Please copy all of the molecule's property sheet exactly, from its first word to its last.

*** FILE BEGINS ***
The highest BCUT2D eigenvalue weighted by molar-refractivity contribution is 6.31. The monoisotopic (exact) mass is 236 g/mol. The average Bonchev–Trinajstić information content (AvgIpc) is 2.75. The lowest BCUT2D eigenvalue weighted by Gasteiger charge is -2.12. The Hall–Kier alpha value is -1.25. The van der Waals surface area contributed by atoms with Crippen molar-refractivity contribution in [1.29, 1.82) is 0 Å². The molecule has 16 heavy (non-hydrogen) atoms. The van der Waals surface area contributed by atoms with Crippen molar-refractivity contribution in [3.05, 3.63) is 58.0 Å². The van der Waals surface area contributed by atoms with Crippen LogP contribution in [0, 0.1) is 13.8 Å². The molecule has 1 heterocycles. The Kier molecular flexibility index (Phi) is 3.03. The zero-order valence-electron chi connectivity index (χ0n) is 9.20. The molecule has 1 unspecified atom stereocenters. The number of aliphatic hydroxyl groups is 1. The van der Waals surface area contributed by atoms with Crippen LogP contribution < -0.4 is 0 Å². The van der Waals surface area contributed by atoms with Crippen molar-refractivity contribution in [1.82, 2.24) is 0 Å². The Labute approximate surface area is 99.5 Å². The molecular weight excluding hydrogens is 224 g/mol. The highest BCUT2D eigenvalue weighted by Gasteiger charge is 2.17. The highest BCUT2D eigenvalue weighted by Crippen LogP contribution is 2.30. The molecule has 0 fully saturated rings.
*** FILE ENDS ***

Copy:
The highest BCUT2D eigenvalue weighted by molar-refractivity contribution is 6.31. The monoisotopic (exact) mass is 236 g/mol. The average Bonchev–Trinajstić information content (AvgIpc) is 2.75. The lowest BCUT2D eigenvalue weighted by Gasteiger charge is -2.12. The Hall–Kier alpha value is -1.25. The van der Waals surface area contributed by atoms with Crippen molar-refractivity contribution in [1.29, 1.82) is 0 Å². The molecule has 16 heavy (non-hydrogen) atoms. The van der Waals surface area contributed by atoms with Crippen molar-refractivity contribution in [3.05, 3.63) is 58.0 Å². The van der Waals surface area contributed by atoms with Crippen LogP contribution in [0, 0.1) is 13.8 Å². The molecule has 1 heterocycles. The Kier molecular flexibility index (Phi) is 3.03. The zero-order valence-electron chi connectivity index (χ0n) is 9.20. The molecule has 1 unspecified atom stereocenters. The number of aliphatic hydroxyl groups is 1. The van der Waals surface area contributed by atoms with Crippen LogP contribution < -0.4 is 0 Å². The van der Waals surface area contributed by atoms with Crippen molar-refractivity contribution in [1.82, 2.24) is 0 Å². The Labute approximate surface area is 99.5 Å². The molecular weight excluding hydrogens is 224 g/mol. The highest BCUT2D eigenvalue weighted by Gasteiger charge is 2.17. The highest BCUT2D eigenvalue weighted by Crippen LogP contribution is 2.30. The molecule has 0 fully saturated rings.